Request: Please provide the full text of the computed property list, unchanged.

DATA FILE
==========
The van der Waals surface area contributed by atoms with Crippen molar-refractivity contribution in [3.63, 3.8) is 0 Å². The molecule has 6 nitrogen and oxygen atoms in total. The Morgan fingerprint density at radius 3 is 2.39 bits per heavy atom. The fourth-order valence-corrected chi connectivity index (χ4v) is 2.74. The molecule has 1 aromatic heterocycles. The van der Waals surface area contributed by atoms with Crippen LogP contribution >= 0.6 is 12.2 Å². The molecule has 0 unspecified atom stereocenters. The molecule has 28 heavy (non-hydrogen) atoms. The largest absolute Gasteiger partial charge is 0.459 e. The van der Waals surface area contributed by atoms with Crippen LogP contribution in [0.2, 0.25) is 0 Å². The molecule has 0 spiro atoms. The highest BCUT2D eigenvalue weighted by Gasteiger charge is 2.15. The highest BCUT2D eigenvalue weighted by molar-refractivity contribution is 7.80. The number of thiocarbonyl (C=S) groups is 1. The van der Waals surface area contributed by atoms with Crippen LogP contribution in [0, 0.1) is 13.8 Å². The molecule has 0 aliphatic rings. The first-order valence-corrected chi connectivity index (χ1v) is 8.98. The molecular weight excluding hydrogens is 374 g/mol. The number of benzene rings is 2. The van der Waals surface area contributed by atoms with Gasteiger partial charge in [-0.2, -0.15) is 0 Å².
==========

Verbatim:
The van der Waals surface area contributed by atoms with Crippen molar-refractivity contribution in [3.63, 3.8) is 0 Å². The molecule has 6 nitrogen and oxygen atoms in total. The Morgan fingerprint density at radius 3 is 2.39 bits per heavy atom. The fourth-order valence-corrected chi connectivity index (χ4v) is 2.74. The molecule has 1 aromatic heterocycles. The van der Waals surface area contributed by atoms with Crippen LogP contribution >= 0.6 is 12.2 Å². The molecule has 0 unspecified atom stereocenters. The molecule has 28 heavy (non-hydrogen) atoms. The largest absolute Gasteiger partial charge is 0.459 e. The van der Waals surface area contributed by atoms with Crippen LogP contribution in [0.2, 0.25) is 0 Å². The molecule has 0 spiro atoms. The highest BCUT2D eigenvalue weighted by Gasteiger charge is 2.15. The highest BCUT2D eigenvalue weighted by molar-refractivity contribution is 7.80. The number of thiocarbonyl (C=S) groups is 1. The van der Waals surface area contributed by atoms with Crippen LogP contribution in [0, 0.1) is 13.8 Å². The molecule has 0 aliphatic rings. The first-order valence-corrected chi connectivity index (χ1v) is 8.98. The molecular weight excluding hydrogens is 374 g/mol. The number of benzene rings is 2. The van der Waals surface area contributed by atoms with Gasteiger partial charge in [-0.2, -0.15) is 0 Å².